The Australian Tech Start Up Scene. A New Story Unfolds.



When you launch a new app or social media platform, it’s a bit like sending a new star into the sky. Some burn really brightly for a brief period of time. A few remain there for decades, seeming to grow in intensity. Whilst others, simply blink out of the sky suddenly never to be seen again.

In the Australian landscape we have seen some remarkable tech startup success stories such as CliniCloud, the medtech start up, and the remarkable story behind Atlassian.

At the moment though, it’s the US, Irish (well, maybe for not long now after Apple) and Israeli skies that are being set alight with new stars. So, what does the Australian tech start up environment look like, particularly after an injection of $1.1 billion by the federal government into innovation and science?

Well, it’s a bit blurry.

The financial investment has primarily been allocated for research. There has been approximately  $586 million allocated for  scientific research over the next four years. The criticism has been, that many tech startups don’t use university research to bring an app, platform or device to market. Not only that, but that a proliferation of research and IP does not make for an innovative, dynamic fast moving tech startup environment. If Australia is to succeed globally, it needs to have investment in tech talent and business mindsets as well as intellectual property. Without it, there will be a lot of data out there without the skills to bring it into its full potential.

Currently, when you explore the scope of relevant grants available at both a state and federal level,  there is a focus on telemedicine, cybersecurity and government departmental assistance*. In particular, being able to aid the various government departments in utilising technology to collate, sort and and make better use of their data. There are also grants that concentrate on specific departments like environment and defence. For example, there is a federal carbon capture and storage grant. There is no doubt that the research and IP components requested by government seed funding will be vital for Australia’s success in these fields. Appfactory is passionate about areas of telehealth, accessibility and safety and the benefits they can bring people. Research funding is an important part of innovation in these fields.

The national focus on telehealth has certainly been highlighted with the federal government allocating $250 million over four years as part of a $500 million biomedical fund with the private sector. It’s aimed at making Australia a leader in biomedical innovations- a large proportion of which may well be technology based.*  Capital injection will certainly see tech startups beginning to focus on key areas like telemedicine. The current 34%* of startups who applied for grants from the government as a source of seed funding in 2015 may well begin to increase.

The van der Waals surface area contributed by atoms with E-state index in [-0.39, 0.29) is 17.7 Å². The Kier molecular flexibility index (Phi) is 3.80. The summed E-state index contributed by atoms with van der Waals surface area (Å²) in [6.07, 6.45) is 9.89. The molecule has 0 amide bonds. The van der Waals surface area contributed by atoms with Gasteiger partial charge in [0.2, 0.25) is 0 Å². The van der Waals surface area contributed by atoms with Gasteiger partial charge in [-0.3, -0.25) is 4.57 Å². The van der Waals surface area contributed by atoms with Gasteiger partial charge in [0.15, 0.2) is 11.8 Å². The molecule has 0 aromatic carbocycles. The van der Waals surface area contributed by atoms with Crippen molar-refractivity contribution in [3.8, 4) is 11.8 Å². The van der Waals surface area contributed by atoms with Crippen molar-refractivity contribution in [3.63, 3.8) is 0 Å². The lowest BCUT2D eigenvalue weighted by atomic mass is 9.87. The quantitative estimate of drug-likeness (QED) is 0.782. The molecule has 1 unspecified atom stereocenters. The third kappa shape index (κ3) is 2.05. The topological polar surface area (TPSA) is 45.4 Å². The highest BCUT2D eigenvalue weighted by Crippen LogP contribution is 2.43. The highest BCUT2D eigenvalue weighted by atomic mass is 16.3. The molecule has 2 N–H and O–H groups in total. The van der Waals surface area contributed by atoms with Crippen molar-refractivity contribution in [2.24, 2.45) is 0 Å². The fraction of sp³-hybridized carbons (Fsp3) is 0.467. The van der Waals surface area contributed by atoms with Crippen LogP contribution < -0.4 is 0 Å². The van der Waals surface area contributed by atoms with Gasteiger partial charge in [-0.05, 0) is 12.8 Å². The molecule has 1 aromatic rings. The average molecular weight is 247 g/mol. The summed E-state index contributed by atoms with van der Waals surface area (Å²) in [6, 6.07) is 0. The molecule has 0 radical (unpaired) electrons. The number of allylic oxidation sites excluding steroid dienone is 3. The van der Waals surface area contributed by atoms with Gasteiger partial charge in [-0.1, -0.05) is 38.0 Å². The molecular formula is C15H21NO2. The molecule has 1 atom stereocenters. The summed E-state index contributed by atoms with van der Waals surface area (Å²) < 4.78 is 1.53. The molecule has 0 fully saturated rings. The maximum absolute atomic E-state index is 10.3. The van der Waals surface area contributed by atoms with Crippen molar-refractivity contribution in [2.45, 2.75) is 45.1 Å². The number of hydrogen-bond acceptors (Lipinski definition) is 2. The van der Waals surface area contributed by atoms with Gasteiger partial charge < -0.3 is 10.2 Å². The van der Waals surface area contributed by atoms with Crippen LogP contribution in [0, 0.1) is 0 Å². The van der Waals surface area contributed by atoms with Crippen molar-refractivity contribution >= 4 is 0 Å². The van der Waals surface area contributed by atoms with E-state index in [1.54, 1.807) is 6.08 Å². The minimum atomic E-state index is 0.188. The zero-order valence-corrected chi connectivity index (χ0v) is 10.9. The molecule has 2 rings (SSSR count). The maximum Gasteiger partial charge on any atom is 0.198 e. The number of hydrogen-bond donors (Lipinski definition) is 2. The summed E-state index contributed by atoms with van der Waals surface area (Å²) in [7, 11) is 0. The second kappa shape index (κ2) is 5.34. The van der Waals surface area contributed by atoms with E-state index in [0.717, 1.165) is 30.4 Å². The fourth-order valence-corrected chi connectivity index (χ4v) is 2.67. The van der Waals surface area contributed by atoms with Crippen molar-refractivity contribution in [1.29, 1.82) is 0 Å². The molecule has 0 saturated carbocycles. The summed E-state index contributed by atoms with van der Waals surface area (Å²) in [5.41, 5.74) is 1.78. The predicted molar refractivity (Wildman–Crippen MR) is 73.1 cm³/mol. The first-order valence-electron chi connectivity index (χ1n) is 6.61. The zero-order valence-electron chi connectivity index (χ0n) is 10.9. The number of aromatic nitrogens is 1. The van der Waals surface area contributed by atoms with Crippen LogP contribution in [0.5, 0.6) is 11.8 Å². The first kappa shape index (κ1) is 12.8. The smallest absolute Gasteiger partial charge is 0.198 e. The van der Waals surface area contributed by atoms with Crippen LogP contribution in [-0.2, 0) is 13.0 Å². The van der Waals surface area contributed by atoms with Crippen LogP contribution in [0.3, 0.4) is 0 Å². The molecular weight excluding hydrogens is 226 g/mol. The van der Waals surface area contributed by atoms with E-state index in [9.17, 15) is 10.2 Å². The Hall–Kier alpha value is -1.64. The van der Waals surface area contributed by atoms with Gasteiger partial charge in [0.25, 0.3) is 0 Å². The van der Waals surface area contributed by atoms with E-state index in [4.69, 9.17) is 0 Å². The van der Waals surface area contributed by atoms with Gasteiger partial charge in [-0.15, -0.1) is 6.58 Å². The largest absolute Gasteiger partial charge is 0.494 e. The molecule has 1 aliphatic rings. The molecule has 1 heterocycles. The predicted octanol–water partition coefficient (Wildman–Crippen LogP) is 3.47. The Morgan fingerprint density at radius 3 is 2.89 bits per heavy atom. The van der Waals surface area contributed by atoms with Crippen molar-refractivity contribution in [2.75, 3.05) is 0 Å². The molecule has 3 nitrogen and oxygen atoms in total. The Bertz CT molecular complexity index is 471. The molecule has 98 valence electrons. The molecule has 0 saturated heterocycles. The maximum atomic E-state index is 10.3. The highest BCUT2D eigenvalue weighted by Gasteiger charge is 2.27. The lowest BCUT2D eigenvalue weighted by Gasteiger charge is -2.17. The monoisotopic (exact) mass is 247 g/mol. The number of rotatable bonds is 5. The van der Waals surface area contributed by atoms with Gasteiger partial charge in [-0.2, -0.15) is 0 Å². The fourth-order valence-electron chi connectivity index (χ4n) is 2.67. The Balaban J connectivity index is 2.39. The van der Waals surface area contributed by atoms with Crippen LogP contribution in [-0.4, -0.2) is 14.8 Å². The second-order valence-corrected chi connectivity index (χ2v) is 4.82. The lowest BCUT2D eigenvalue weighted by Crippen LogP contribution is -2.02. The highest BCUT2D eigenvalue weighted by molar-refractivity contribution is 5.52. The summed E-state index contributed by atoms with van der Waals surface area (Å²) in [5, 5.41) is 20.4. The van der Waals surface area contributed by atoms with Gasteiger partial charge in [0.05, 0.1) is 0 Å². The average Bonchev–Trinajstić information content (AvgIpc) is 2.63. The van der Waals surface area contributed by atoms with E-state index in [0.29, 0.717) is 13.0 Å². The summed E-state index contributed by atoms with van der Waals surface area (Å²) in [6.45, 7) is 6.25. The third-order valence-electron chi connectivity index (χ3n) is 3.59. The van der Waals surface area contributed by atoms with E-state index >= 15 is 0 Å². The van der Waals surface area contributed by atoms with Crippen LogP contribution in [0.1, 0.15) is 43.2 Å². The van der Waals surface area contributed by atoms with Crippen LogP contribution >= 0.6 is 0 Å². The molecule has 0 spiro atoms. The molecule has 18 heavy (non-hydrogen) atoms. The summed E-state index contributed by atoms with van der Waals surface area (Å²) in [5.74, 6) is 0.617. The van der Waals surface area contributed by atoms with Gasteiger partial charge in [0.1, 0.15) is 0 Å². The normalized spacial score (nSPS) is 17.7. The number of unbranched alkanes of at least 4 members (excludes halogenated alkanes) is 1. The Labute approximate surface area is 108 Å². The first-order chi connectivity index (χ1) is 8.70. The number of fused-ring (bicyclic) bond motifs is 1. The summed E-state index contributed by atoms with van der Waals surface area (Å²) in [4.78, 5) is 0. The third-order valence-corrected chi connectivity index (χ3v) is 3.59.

Yet, there is a large proportion of tech startups who do not apply for grants, but seek private investment.  In fact, 60% of funding for Australian startups comes from private investment*. The government has allocated a 20% tax benefit for early investors in its ESIC (early stage innovation company) program. It also gives an exemption from capital gains tax in their new policy. Yet, this is hardly enough, if we are to truly address the current gaps of tech talent, the speed to market that it takes to launch a research backed startup and the financial restrictions that encourage entrepreneurs to set up and then stay in Australia.

There are people like Darren Tonkin who are a prime example of what can be achieved with a focus in this area. Enthusiastic traveller and engineer, Darren Tonkin, created Storyboard Social . A social media platform that allows you to share your travel stories and memories through photos, captions and movies. He did not have a government grant. He did have access to fabulous mentors and technical expertise. The entrepreneur used a digital hub and university startup group to help incubate and bring his idea into being and backed himself financially with his own hard earned cash. Appfactory worked with him to create the iOS and Android apps for the platform. This is just the promising beginning for Storyboard Social.

I think though, that if the likes of Darren Tonkin are going to continue flourish in Australia we need to encourage investment in talent, further tax incentives for employees in tech startups and find ways to harness all this investment in research so that it is brought to market with speed, proficiency and in a business model that will set the global skies alight with it’s innovation. There is no doubt that we are operating in an exciting time in Australia’s digital history. What do you think we need to do to support tech startups in Australia?



*2015 Startup Muster survey